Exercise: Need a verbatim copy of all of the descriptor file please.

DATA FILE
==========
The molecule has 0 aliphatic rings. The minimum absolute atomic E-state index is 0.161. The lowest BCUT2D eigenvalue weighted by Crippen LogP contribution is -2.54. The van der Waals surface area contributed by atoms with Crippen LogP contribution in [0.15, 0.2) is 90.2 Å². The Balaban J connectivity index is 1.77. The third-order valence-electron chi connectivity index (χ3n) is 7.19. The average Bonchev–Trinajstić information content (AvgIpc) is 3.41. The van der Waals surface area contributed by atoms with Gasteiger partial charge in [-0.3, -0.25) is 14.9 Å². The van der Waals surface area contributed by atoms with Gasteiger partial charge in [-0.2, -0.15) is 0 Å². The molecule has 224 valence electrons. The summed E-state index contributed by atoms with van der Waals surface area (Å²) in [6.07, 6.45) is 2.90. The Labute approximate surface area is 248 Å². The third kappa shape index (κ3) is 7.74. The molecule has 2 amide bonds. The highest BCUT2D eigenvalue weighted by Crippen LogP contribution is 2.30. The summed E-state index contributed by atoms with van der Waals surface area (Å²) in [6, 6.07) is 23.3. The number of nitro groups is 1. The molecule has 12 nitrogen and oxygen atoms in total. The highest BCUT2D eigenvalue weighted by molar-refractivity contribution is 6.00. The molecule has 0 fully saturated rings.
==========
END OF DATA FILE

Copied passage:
The molecule has 0 aliphatic rings. The minimum absolute atomic E-state index is 0.161. The lowest BCUT2D eigenvalue weighted by Crippen LogP contribution is -2.54. The van der Waals surface area contributed by atoms with Crippen LogP contribution in [0.15, 0.2) is 90.2 Å². The Balaban J connectivity index is 1.77. The third-order valence-electron chi connectivity index (χ3n) is 7.19. The average Bonchev–Trinajstić information content (AvgIpc) is 3.41. The van der Waals surface area contributed by atoms with Gasteiger partial charge in [-0.3, -0.25) is 14.9 Å². The van der Waals surface area contributed by atoms with Gasteiger partial charge in [-0.2, -0.15) is 0 Å². The molecule has 224 valence electrons. The summed E-state index contributed by atoms with van der Waals surface area (Å²) in [6.07, 6.45) is 2.90. The Labute approximate surface area is 248 Å². The third kappa shape index (κ3) is 7.74. The molecule has 2 amide bonds. The highest BCUT2D eigenvalue weighted by Crippen LogP contribution is 2.30. The summed E-state index contributed by atoms with van der Waals surface area (Å²) in [6, 6.07) is 23.3. The number of nitro groups is 1. The molecule has 12 nitrogen and oxygen atoms in total. The highest BCUT2D eigenvalue weighted by molar-refractivity contribution is 6.00. The molecule has 0 fully saturated rings.